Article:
Over the years I learned to make comments that were more observant, just as your intuition seems to be telling you. “What beautiful colors are playing on your page,” or “You worked really hard on that drawing!” or “What a tall mast your ship has!”

      Another thing I learned was never to make assumptions about a child’s drawing or painting, and not to say, for instance, “Is that a giraffe?” or worse “What is that?” In the first case, the child may be insulted or frustrated that you thought his dinosaur was a giraffe, and in the second case, upset or angry that you didn’t recognize the obvious dinosaur in his picture.

      Much better is to say with real interest, “Tell me about your picture!” to which a young child will usually enthusiastically tell you all about it. You might then say, “Look at the long neck on that dinosaur!”

      When children aren’t constantly bombarded with empty praise, it becomes much more meaningful when they do receive acknowledgement for real effort and achievement.

      1. Thank you Sarah for such a lovely interview! I’m so glad the subject of praise has come up. I have a background in E.C.E.and Waldorf training, and so praise is something I have learned how use in a nonjudgmental and encouraging way. However I distinctly remember a day when my sons friend was over with his mom for a play date and my son (3) was coloring with beeswax crayons. The other boys mother went on and on about how great the picture my son was drawing was. “What a good job coloring!What an exquisite whale!” she said. My son looked at her with this sad and confused expression, then threw down his crayons and ran away from the art table! While the other mom surely meant well her fairly empty praise disturbed my sons creative process. I don’t think he was drawing anything in particular ( he hadn’t said anything about drawing a whale), he was just drawing because he loves to draw and manipulate colors. As adults we need to take time and think about how we respond to children. Their self esteem is much more nourished by unconditional love, our time, and presence and involvement in their lives than empty offhand praise.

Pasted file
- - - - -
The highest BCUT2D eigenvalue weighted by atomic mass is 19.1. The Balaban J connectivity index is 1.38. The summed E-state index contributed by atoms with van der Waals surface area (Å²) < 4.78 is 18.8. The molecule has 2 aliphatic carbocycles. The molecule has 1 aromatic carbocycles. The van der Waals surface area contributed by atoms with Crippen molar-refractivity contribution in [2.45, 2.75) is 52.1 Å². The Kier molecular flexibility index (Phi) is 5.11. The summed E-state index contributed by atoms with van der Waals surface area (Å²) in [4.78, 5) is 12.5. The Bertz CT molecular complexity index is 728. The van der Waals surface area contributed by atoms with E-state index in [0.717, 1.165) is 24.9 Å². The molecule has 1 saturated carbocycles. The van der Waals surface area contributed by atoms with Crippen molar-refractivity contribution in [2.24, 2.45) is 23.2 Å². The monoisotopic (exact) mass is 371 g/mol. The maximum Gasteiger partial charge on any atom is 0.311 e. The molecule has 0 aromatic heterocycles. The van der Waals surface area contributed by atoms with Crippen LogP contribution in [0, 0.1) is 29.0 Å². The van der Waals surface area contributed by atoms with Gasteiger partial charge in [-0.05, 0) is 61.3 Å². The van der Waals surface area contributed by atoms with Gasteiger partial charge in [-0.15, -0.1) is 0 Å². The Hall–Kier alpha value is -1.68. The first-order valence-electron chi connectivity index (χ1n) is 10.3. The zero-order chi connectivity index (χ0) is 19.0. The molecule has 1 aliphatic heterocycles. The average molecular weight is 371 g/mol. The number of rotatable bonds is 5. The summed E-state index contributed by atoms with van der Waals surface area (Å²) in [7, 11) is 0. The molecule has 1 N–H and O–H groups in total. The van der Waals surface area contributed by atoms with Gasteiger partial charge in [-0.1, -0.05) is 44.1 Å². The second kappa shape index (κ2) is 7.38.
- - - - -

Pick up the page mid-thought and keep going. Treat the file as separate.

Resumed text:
1. In my experience as a Waldorf nursery teacher, I have seen so many children set out to paint “something” with wet-on-wet and relax into the sensory experience of painting. I love being with them as they explore what happens when they do different things with color, water and movement. I am now home with my young twins and I so look forward to bringing them the experience of color on paper.
          I agree that we do best when we reflect on their paintings in an honest and real way. Children feel the emptiness of empty praise. They know when we are being sincere, and they know when we are present with them. They are not fools! And we needn’t fill the air with empty speech of any kind, we can just be silent and reverent with them too! It has taken me a long time to know this and longer to practice. Silent reverence is not what I learned as a child, and it is not what the world feeds us.
          Thanks for the discussion.

  3. I came from a very non crafting/art family. It has been a wonderful experience bringing it into the life of my children. I have excited to learn right along with them. The first time I did wet on wet watercolor painting I was a little child once again. It was like I was experiencing color for the first time. BTW I LOVE Bella Luna Toys 🙂

  4. Looking at the incredible beauty of my 17 year old Waldorf high school son’s geometry book is truly amazing! he is more of a “math geek” than artist for sure, but one thing I love about Waldorf education is that in incorporating “art” into every lesson creativity becomes second nature to these young people. Sometimes I think the more academically oriented kids need it even more than the ones who tend toward the artistic, it helps balance them out.
    Thanks Sarah!

  5. Looking at the incredible beauty of my 17 year old Waldorf high school son’s geometry book is truly amazing! he is more of a “math geek” than artist for sure, but one thing I love about Waldorf education is that in incorporating “art” into every lesson creativity becomes second nature to these young people. Sometimes I think the more academically oriented kids need it even more than the ones who tend toward the artistic, it helps balance them out.
    Thanks Sarah!

  6. Any interview with Sarah is one I’m excited to read! As always, very informative, clear, and gentle in its direction. Thank you!

  7. …and I seriously cannot WAIT to sit down with my kids and paint. I had the good paper (hidden in my closet – grrr)… but cruddy dried paints. Don’t know why I never sprung for the paint. I too am finding my inner “maker” (hard to call myself an artist)… and loving it! I read the wet-on-wet instructions that Sarah wrote… and I am so excited! Thanks for doing this interview Kimara!